NAIROBI, KENYA - AUGUST 17, 2011: Youth worker Moses Omondi teaches young children ages 13-16 about inner peace and responses to violence at a weekly Peace Club meeting at St. Juliet School in Kibera. As a project of Tatua, Peace Club was started in March of 2011 to give Kenyans the tools and knowledge necessary to live at peace within oneself and among others. "We are teaching the young generation about the issues that can disturb peace," said Martin Musambai, a volunteer with Tatua. "They need to know how to safeguard themselves against a life of violence." Peace Club classes are also offered to older adolescents and even adults, focusing more on resolving conflict between others after the fact. "If you target the children, give them the skills, when they are adults they will be able to resolve their own conflicts," Musambai said. Snacks are also provided to the students at each class, said Musambai, citing a common stimulus to violence in Kibera: "Hunger and violence are always synonymous."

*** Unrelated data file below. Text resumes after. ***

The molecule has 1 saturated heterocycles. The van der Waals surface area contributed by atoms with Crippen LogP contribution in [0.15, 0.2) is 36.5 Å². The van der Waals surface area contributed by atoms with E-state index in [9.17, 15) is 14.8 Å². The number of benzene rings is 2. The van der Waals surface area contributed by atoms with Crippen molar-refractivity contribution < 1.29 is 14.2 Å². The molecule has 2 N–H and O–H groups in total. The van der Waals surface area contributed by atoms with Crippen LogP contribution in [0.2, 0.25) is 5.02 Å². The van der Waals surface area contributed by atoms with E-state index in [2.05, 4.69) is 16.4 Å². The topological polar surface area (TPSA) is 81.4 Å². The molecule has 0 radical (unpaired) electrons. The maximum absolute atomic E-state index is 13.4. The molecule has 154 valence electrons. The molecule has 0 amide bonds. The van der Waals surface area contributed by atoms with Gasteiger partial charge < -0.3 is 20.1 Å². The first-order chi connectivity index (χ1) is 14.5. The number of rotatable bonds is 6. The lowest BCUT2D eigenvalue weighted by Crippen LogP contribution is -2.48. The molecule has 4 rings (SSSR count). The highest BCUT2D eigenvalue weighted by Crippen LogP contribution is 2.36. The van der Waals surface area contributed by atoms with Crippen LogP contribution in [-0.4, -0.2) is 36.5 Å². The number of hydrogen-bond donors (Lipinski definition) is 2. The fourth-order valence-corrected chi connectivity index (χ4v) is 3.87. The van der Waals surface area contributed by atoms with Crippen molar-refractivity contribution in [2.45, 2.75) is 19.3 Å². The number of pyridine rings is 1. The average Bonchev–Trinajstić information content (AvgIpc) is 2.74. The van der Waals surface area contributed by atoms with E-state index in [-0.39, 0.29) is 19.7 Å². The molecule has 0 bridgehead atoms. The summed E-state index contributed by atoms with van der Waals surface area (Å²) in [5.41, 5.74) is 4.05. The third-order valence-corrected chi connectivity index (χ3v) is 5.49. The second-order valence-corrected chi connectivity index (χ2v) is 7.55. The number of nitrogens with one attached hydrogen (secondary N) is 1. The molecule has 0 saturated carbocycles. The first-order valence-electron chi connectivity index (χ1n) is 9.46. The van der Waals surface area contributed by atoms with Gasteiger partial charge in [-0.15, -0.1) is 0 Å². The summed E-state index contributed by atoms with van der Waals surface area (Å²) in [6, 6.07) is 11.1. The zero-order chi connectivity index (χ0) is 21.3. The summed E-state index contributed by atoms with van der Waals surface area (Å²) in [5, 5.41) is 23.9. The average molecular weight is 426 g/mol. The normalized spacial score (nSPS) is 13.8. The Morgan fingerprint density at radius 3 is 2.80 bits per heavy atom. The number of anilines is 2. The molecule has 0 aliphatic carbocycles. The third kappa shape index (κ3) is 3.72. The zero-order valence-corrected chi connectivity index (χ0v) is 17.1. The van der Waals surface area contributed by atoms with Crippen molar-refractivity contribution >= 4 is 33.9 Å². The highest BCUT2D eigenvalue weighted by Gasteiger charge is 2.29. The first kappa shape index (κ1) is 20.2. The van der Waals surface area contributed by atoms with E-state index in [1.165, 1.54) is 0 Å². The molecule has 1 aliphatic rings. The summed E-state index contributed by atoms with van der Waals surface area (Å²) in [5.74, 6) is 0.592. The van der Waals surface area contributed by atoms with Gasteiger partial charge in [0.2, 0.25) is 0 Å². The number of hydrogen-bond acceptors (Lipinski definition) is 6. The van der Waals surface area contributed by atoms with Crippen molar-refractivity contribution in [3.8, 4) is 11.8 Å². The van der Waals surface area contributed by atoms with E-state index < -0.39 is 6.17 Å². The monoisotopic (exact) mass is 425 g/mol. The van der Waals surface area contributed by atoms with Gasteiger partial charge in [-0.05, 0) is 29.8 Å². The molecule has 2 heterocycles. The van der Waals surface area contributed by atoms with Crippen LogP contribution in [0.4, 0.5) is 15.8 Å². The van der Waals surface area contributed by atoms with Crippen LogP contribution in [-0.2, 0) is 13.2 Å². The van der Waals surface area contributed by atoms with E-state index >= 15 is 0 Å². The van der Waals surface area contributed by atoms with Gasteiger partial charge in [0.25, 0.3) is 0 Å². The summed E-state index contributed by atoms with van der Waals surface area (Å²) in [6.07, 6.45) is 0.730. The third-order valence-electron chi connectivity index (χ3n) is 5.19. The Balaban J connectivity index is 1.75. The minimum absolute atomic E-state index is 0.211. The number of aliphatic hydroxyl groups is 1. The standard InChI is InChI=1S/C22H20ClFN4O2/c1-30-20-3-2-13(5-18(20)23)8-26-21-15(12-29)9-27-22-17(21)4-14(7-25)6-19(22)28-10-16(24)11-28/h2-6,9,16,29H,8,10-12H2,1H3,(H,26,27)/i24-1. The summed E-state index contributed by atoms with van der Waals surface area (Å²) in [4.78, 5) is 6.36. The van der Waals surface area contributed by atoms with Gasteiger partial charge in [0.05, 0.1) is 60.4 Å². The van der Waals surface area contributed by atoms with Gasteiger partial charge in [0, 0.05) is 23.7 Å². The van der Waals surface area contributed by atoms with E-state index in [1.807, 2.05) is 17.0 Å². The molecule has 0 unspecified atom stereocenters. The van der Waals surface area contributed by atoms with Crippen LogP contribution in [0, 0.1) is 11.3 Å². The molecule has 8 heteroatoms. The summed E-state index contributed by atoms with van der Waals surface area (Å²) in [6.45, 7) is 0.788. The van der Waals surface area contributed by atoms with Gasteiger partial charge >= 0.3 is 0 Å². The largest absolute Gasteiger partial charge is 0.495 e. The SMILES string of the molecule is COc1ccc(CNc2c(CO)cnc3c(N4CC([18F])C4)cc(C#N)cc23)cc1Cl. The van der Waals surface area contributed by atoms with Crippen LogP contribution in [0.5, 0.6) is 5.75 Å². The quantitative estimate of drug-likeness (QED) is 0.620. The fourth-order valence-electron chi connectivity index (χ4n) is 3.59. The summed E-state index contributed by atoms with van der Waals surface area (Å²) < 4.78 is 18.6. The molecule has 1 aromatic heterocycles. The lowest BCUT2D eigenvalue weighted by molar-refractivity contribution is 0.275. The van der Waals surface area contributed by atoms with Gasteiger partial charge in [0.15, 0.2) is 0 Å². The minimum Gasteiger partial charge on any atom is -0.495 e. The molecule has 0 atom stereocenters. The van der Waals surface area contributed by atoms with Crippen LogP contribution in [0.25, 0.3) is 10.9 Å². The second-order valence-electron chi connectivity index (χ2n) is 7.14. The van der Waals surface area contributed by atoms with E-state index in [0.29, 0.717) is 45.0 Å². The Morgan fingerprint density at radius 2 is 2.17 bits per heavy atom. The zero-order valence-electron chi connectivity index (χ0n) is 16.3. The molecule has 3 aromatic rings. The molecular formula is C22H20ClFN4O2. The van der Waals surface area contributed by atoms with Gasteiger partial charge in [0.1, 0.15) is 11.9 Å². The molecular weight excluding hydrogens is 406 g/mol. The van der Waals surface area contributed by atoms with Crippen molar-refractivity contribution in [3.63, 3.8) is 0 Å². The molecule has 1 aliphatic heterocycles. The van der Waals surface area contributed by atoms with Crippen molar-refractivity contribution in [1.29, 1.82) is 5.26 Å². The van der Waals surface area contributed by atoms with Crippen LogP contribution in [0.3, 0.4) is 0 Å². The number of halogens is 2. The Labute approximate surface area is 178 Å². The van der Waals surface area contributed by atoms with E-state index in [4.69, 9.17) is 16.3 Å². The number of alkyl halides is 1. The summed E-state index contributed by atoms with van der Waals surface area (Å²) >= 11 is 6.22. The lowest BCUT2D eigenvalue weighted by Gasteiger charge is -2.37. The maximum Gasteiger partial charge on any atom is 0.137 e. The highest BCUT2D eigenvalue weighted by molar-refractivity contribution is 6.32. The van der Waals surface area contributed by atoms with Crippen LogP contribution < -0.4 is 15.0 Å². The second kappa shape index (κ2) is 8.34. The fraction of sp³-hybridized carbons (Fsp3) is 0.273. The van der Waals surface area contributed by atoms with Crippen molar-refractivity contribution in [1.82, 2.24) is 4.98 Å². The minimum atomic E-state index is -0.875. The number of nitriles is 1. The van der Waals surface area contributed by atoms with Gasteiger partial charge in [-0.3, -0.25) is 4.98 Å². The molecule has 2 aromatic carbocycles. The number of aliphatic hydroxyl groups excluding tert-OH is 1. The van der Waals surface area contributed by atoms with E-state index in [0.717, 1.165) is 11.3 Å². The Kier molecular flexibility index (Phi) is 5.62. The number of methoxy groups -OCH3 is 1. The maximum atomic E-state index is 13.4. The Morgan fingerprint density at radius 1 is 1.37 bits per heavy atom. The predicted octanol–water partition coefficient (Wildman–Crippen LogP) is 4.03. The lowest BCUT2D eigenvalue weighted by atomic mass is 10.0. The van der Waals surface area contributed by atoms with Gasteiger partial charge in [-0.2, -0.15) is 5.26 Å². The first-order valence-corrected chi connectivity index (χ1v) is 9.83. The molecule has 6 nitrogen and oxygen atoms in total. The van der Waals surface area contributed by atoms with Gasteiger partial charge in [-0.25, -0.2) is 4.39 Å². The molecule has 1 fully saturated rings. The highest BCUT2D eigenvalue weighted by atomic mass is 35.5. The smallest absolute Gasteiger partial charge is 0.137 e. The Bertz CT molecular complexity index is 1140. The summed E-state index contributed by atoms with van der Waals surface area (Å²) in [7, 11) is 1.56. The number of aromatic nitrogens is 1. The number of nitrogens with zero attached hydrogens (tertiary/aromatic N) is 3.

Various grassroots initiatives led by youth have begun to improve the quality of life for those living in the direst of conditions, and young people of different tribes are using gardening, waste removal, education and athletics to encourage their peers toward a self-respecting and self-sustaining community. Termed “youth groups” on the street, these initiatives could represent the future of long-term socioeconomic development in Kenya while laying the groundwork for a more peaceful election in 2013. During the post-election violence of 2007 and 2008, impoverished youth in Kenya were routinely bribed by the nation's political elite to carry out acts of violence in their communities. Idleness among the youth, combined with the nation's history of tribal rivalries, were cited as a key factors to the violence, culminating in the deaths of over 1,200 Kenyans and the displacement of over 600,000. Since the violence, many youth have begun to seize active roles in the reform of